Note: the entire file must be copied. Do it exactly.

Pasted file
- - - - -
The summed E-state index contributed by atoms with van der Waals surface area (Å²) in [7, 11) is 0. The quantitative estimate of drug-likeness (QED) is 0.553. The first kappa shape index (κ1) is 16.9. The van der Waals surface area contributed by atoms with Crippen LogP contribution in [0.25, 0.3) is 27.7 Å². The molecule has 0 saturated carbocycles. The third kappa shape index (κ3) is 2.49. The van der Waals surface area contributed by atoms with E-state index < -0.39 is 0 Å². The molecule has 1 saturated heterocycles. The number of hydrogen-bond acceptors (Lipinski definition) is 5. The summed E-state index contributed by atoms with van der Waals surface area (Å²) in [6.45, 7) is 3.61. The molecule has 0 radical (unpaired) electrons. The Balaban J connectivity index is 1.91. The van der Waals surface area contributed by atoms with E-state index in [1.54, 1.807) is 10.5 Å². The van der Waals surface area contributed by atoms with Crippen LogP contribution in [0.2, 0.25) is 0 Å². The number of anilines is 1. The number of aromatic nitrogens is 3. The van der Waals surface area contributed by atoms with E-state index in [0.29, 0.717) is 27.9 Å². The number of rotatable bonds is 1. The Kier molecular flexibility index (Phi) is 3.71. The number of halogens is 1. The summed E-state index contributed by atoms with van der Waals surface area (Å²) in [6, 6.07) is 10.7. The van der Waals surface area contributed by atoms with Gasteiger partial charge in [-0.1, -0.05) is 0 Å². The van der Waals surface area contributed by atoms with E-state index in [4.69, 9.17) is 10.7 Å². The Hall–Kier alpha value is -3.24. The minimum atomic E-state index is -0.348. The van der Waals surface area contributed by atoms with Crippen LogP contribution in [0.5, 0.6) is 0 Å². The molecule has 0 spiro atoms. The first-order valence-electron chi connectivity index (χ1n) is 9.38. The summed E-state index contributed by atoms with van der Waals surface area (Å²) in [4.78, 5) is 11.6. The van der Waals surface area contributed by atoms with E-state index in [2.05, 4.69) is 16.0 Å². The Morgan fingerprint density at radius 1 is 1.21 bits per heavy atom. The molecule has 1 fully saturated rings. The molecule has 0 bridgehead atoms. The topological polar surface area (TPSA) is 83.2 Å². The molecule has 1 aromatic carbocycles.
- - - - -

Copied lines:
The summed E-state index contributed by atoms with van der Waals surface area (Å²) in [7, 11) is 0. The quantitative estimate of drug-likeness (QED) is 0.553. The first kappa shape index (κ1) is 16.9. The van der Waals surface area contributed by atoms with Crippen LogP contribution in [0.25, 0.3) is 27.7 Å². The molecule has 0 saturated carbocycles. The third kappa shape index (κ3) is 2.49. The van der Waals surface area contributed by atoms with E-state index < -0.39 is 0 Å². The molecule has 1 saturated heterocycles. The number of hydrogen-bond acceptors (Lipinski definition) is 5. The summed E-state index contributed by atoms with van der Waals surface area (Å²) in [6.45, 7) is 3.61. The molecule has 0 radical (unpaired) electrons. The Balaban J connectivity index is 1.91. The van der Waals surface area contributed by atoms with E-state index in [1.54, 1.807) is 10.5 Å². The van der Waals surface area contributed by atoms with Crippen LogP contribution in [0.2, 0.25) is 0 Å². The number of anilines is 1. The number of aromatic nitrogens is 3. The van der Waals surface area contributed by atoms with E-state index in [0.29, 0.717) is 27.9 Å². The number of rotatable bonds is 1. The Kier molecular flexibility index (Phi) is 3.71. The number of halogens is 1. The summed E-state index contributed by atoms with van der Waals surface area (Å²) in [6, 6.07) is 10.7. The van der Waals surface area contributed by atoms with Gasteiger partial charge in [-0.1, -0.05) is 0 Å². The van der Waals surface area contributed by atoms with E-state index in [4.69, 9.17) is 10.7 Å². The Hall–Kier alpha value is -3.24. The minimum atomic E-state index is -0.348. The van der Waals surface area contributed by atoms with Crippen LogP contribution in [0.5, 0.6) is 0 Å². The molecule has 0 spiro atoms. The first-order valence-electron chi connectivity index (χ1n) is 9.38. The summed E-state index contributed by atoms with van der Waals surface area (Å²) in [4.78, 5) is 11.6. The van der Waals surface area contributed by atoms with E-state index in [2.05, 4.69) is 16.0 Å². The Morgan fingerprint density at radius 1 is 1.21 bits per heavy atom. The molecule has 1 fully saturated rings. The molecule has 0 bridgehead atoms. The topological polar surface area (TPSA) is 83.2 Å². The molecule has 1 aromatic carbocycles.